Heretofore, there have been known various methods for the preparation of a gas permeable porous resin film, including (1) a method wherein a non-porous film is perforated by an electro-discharge treatment, (2) a method wherein a resin containing calcium carbonate particles is formed into a film and then the calcium carbonate particles are dissolved away from the film by an acid treatment to give a porous film, (3) a resin containing particles of an inorganic substance such as calcium carbonate is formed into a film and then the film is stretched uniaxially or biaxially, and (4) two kinds of resins which are less compatible to each other are blended and formed into a film and then the film is stretched uniaxially or biaxially. These methods have been used to produce a water vapor permeable film or a gas permeable film. The method (1) and the method (2) among the above-mentioned methods are undesirable from the standpoint of productivity and the method (3) is widely used.

However, a porous film obtained by stretching a film containing particles of an inorganic substance according to the method (3) is liable to have a high rigidity due to a high rigidity of the filler contained. Further, when the film is crumpled with hands, the filler particles tend to fall off, which causes an uncomfortableness in the use thereof and further become a dust to damage an environmental condition depending upon use of the film. Of course, in the process of the preparation of the film, the environmental condition tends to be worsened due to the dust of the inorganic minute particles. Moreover, a porous film containing particles of calcium carbonate which is generally used as the inorganic filler has a drawback that the water proof thereof is lowered with the lapse of time due to the hydrophilic property of calcium carbonate.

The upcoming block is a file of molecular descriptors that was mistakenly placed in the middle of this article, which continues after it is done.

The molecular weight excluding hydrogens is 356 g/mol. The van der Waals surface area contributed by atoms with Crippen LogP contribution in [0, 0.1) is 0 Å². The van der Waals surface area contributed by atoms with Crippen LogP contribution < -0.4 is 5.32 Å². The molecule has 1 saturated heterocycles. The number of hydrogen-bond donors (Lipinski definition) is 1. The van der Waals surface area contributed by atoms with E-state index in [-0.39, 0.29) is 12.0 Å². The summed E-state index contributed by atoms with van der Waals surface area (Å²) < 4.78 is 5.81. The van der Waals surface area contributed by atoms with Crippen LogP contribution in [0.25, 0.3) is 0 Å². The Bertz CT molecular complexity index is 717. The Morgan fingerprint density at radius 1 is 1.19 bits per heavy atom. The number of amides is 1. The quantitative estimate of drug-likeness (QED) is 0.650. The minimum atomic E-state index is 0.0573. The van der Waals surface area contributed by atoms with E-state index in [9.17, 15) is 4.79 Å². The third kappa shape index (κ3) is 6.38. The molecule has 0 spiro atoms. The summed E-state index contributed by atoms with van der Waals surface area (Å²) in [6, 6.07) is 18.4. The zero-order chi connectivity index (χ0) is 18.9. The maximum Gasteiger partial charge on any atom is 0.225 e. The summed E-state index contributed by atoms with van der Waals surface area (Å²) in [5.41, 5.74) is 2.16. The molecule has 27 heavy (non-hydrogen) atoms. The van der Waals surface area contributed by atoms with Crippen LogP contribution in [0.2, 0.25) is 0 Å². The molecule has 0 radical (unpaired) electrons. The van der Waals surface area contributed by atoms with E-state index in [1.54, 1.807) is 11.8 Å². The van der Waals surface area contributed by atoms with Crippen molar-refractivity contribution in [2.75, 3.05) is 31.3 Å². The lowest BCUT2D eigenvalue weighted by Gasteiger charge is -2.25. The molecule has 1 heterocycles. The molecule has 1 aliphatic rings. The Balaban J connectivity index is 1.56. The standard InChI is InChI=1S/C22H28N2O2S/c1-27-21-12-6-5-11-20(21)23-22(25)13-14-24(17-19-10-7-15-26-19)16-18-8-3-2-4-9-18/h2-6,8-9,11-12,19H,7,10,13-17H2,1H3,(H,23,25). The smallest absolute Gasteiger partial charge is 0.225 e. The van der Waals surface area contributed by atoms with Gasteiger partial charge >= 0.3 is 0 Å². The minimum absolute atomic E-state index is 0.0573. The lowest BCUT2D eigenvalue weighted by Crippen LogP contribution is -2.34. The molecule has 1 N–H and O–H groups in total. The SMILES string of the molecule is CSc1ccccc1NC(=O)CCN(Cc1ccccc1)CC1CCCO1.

The method (4) in which two kinds of resins which are less compatible with each other are blended and formed into a film, which is proposed in Japanese Examined Patent Publication No. 53-12542 and Japanese Unexamined Patent Publication No. 58-198536, has various drawbacks mentioned below.

The former (Japanese Examined Patent Publication No. 53-12542) discloses a method wherein a mixture of polypropylene with polystyrene, the amount of which is from 0.05 to 10% by weight per the amount of polypropylene, is formed into a film and the film is stretched to obtain a film having voids. However, these voids are not a through hole penetrating through the film along its thickness direction as described in the publication, and therefore the method is not one for producing a gas permeable or water vapor permeable film. When the amount of polystyrene used is more than 10% by weight per the amount of polypropylene, the resulting stretched film has voids penetrating through the film. However, the number of the voids is small and the stretching of the film is difficult.

Further, in the case of a film obtained by a simple method wherein a polyolefin resin as a base resin and a polystyrene resin as an auxiliary resin are blended and the resulting blend is film-formed, the polystyrene resin is not finely divided so that it is difficult to stretch the film and pores formed by stretching the film are course. As a result, only a film having a very poor water proof is obtained. Even if the polystyrene resin is dispersed in a desirable particle form, the formed polystyrene particles are deformed unless the temperature for the film-forming is considered. As a result, the stretching property becomes poor and, even if the film can be stretched, the pore size of the pores formed in the stretched film is so large that the film is poor in water proof or voids are present discontinuously in layers along the thickness direction of the film and not continued so as to form pores penetrating the film, which results in formation of only a film having a poor gas permeability and a poor water vapor permeability.

The latter (Japanese Unexamined Patent Publication No. 58-198536) discloses a method wherein a mixture of a thermoplastic resin (a) and a thermoplastic resin (b) which is less compatible with the resin (a) and has a melting temperature of more than that of the resin (a) by 20 C. or more is melted and kneaded at a temperature of more than the melting temperature of the resin (b) and thereafter film-formed at a temperature of more than the melting temperature of the resin (a) and less than the melting temperature of the resin (b), and the resulting film is stretched at a temperature of less than the melting temperature of the resin (a) to give a water vapor permeable film.